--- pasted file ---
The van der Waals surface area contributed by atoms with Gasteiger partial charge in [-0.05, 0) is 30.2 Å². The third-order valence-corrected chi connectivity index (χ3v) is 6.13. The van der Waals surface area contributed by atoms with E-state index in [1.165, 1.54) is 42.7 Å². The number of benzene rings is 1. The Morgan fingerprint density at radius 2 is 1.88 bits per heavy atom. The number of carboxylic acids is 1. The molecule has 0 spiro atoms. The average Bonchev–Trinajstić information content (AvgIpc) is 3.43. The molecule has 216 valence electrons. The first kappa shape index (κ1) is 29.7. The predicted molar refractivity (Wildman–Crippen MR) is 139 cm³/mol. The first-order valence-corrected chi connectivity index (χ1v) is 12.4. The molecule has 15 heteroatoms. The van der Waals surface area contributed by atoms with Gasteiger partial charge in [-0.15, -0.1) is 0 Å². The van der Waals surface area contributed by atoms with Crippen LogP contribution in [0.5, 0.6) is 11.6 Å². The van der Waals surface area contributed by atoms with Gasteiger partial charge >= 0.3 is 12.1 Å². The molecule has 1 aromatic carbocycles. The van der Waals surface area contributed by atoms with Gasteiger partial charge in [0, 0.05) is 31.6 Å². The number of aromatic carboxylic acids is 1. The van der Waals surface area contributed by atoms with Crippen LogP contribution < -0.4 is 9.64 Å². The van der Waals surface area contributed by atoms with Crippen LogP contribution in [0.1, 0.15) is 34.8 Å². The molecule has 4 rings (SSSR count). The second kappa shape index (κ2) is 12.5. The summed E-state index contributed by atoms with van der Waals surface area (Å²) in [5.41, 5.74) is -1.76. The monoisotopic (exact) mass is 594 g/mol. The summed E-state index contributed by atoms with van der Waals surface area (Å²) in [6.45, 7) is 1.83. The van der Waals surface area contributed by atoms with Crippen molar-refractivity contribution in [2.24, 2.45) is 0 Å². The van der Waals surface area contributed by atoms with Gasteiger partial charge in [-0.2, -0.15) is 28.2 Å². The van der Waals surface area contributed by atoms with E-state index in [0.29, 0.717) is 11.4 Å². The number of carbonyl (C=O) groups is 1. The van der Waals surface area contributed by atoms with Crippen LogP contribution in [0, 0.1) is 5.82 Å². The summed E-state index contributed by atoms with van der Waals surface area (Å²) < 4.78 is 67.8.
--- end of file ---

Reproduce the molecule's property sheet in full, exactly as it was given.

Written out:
The van der Waals surface area contributed by atoms with Gasteiger partial charge in [-0.05, 0) is 30.2 Å². The third-order valence-corrected chi connectivity index (χ3v) is 6.13. The van der Waals surface area contributed by atoms with E-state index in [1.165, 1.54) is 42.7 Å². The number of benzene rings is 1. The Morgan fingerprint density at radius 2 is 1.88 bits per heavy atom. The number of carboxylic acids is 1. The molecule has 0 spiro atoms. The average Bonchev–Trinajstić information content (AvgIpc) is 3.43. The molecule has 216 valence electrons. The first kappa shape index (κ1) is 29.7. The predicted molar refractivity (Wildman–Crippen MR) is 139 cm³/mol. The first-order valence-corrected chi connectivity index (χ1v) is 12.4. The molecule has 15 heteroatoms. The van der Waals surface area contributed by atoms with Gasteiger partial charge in [-0.15, -0.1) is 0 Å². The van der Waals surface area contributed by atoms with Crippen LogP contribution in [0.5, 0.6) is 11.6 Å². The van der Waals surface area contributed by atoms with Gasteiger partial charge >= 0.3 is 12.1 Å². The molecule has 1 aromatic carbocycles. The van der Waals surface area contributed by atoms with Gasteiger partial charge in [0, 0.05) is 31.6 Å². The number of aromatic carboxylic acids is 1. The van der Waals surface area contributed by atoms with Crippen LogP contribution < -0.4 is 9.64 Å². The van der Waals surface area contributed by atoms with Crippen LogP contribution in [0.1, 0.15) is 34.8 Å². The molecule has 4 rings (SSSR count). The second kappa shape index (κ2) is 12.5. The summed E-state index contributed by atoms with van der Waals surface area (Å²) in [5.41, 5.74) is -1.76. The monoisotopic (exact) mass is 594 g/mol. The summed E-state index contributed by atoms with van der Waals surface area (Å²) in [6.45, 7) is 1.83. The van der Waals surface area contributed by atoms with Crippen molar-refractivity contribution in [2.24, 2.45) is 0 Å². The van der Waals surface area contributed by atoms with Gasteiger partial charge in [-0.2, -0.15) is 28.2 Å². The van der Waals surface area contributed by atoms with E-state index in [0.29, 0.717) is 11.4 Å². The number of carbonyl (C=O) groups is 1. The van der Waals surface area contributed by atoms with Crippen LogP contribution in [0, 0.1) is 5.82 Å². The summed E-state index contributed by atoms with van der Waals surface area (Å²) < 4.78 is 67.8.